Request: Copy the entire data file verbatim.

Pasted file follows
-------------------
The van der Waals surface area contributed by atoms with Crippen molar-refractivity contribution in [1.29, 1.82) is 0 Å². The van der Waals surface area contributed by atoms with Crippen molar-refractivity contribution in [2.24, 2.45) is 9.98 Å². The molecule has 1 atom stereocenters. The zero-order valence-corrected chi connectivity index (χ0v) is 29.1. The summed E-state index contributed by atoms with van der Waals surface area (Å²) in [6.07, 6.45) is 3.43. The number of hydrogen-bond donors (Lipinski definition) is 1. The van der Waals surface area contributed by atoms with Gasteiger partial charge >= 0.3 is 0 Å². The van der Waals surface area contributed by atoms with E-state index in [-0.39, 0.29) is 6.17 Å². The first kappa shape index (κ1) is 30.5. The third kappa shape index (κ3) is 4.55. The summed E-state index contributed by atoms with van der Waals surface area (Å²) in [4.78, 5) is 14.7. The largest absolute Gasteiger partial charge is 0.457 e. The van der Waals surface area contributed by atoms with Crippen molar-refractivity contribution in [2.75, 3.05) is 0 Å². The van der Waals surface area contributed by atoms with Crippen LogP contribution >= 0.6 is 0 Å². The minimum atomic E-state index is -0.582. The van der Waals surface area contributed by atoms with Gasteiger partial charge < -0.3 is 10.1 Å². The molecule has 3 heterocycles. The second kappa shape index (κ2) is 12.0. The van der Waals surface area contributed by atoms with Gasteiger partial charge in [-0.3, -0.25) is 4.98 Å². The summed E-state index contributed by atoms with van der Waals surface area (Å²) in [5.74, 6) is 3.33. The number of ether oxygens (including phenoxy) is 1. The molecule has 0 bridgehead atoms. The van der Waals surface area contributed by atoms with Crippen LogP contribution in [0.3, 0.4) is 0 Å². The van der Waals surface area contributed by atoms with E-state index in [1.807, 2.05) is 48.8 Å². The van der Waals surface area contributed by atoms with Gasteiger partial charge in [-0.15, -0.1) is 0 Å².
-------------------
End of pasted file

The van der Waals surface area contributed by atoms with Crippen molar-refractivity contribution in [1.29, 1.82) is 0 Å². The van der Waals surface area contributed by atoms with Crippen molar-refractivity contribution in [2.24, 2.45) is 9.98 Å². The molecule has 1 atom stereocenters. The zero-order valence-corrected chi connectivity index (χ0v) is 29.1. The summed E-state index contributed by atoms with van der Waals surface area (Å²) in [6.07, 6.45) is 3.43. The number of hydrogen-bond donors (Lipinski definition) is 1. The van der Waals surface area contributed by atoms with Gasteiger partial charge >= 0.3 is 0 Å². The van der Waals surface area contributed by atoms with E-state index in [-0.39, 0.29) is 6.17 Å². The first kappa shape index (κ1) is 30.5. The third kappa shape index (κ3) is 4.55. The summed E-state index contributed by atoms with van der Waals surface area (Å²) in [4.78, 5) is 14.7. The largest absolute Gasteiger partial charge is 0.457 e. The van der Waals surface area contributed by atoms with Crippen molar-refractivity contribution in [2.75, 3.05) is 0 Å². The van der Waals surface area contributed by atoms with Crippen LogP contribution >= 0.6 is 0 Å². The minimum atomic E-state index is -0.582. The van der Waals surface area contributed by atoms with Gasteiger partial charge < -0.3 is 10.1 Å². The molecule has 3 heterocycles. The second kappa shape index (κ2) is 12.0. The van der Waals surface area contributed by atoms with Gasteiger partial charge in [-0.3, -0.25) is 4.98 Å². The summed E-state index contributed by atoms with van der Waals surface area (Å²) in [5.74, 6) is 3.33. The number of ether oxygens (including phenoxy) is 1. The molecule has 0 bridgehead atoms. The van der Waals surface area contributed by atoms with Crippen LogP contribution in [0.3, 0.4) is 0 Å². The van der Waals surface area contributed by atoms with E-state index in [1.807, 2.05) is 48.8 Å². The van der Waals surface area contributed by atoms with Gasteiger partial charge in [-0.15, -0.1) is 0 Å².